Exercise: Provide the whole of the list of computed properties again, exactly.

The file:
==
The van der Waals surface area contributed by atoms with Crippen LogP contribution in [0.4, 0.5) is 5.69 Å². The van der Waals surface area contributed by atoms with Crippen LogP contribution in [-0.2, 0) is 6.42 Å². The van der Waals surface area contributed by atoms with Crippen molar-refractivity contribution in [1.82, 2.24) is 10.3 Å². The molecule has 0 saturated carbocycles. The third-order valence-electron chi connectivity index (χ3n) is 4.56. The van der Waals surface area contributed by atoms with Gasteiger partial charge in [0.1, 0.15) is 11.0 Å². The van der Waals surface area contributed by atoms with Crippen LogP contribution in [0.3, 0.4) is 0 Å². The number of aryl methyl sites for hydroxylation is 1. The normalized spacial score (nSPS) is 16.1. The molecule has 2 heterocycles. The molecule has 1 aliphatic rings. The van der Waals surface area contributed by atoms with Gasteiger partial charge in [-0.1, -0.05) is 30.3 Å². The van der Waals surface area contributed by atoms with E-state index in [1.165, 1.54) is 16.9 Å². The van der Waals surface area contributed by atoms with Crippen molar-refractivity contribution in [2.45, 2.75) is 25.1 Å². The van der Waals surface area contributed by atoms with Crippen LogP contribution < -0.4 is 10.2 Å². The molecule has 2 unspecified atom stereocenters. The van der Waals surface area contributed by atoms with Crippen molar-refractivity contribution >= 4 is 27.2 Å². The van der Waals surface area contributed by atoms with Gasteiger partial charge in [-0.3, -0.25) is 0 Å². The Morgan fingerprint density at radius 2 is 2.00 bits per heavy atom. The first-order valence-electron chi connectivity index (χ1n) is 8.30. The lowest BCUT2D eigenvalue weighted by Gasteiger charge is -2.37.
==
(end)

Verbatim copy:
The van der Waals surface area contributed by atoms with Crippen LogP contribution in [0.4, 0.5) is 5.69 Å². The van der Waals surface area contributed by atoms with Crippen LogP contribution in [-0.2, 0) is 6.42 Å². The van der Waals surface area contributed by atoms with Crippen molar-refractivity contribution in [1.82, 2.24) is 10.3 Å². The molecule has 0 saturated carbocycles. The third-order valence-electron chi connectivity index (χ3n) is 4.56. The van der Waals surface area contributed by atoms with Gasteiger partial charge in [0.1, 0.15) is 11.0 Å². The van der Waals surface area contributed by atoms with Crippen LogP contribution in [0.3, 0.4) is 0 Å². The number of aryl methyl sites for hydroxylation is 1. The normalized spacial score (nSPS) is 16.1. The molecule has 2 heterocycles. The molecule has 1 aliphatic rings. The van der Waals surface area contributed by atoms with Gasteiger partial charge in [-0.1, -0.05) is 30.3 Å². The van der Waals surface area contributed by atoms with E-state index in [1.165, 1.54) is 16.9 Å². The van der Waals surface area contributed by atoms with Crippen molar-refractivity contribution in [2.45, 2.75) is 25.1 Å². The van der Waals surface area contributed by atoms with Crippen LogP contribution < -0.4 is 10.2 Å². The molecule has 2 unspecified atom stereocenters. The van der Waals surface area contributed by atoms with Crippen molar-refractivity contribution >= 4 is 27.2 Å². The van der Waals surface area contributed by atoms with Gasteiger partial charge in [-0.3, -0.25) is 0 Å². The Morgan fingerprint density at radius 2 is 2.00 bits per heavy atom. The first-order valence-electron chi connectivity index (χ1n) is 8.30. The lowest BCUT2D eigenvalue weighted by Gasteiger charge is -2.37.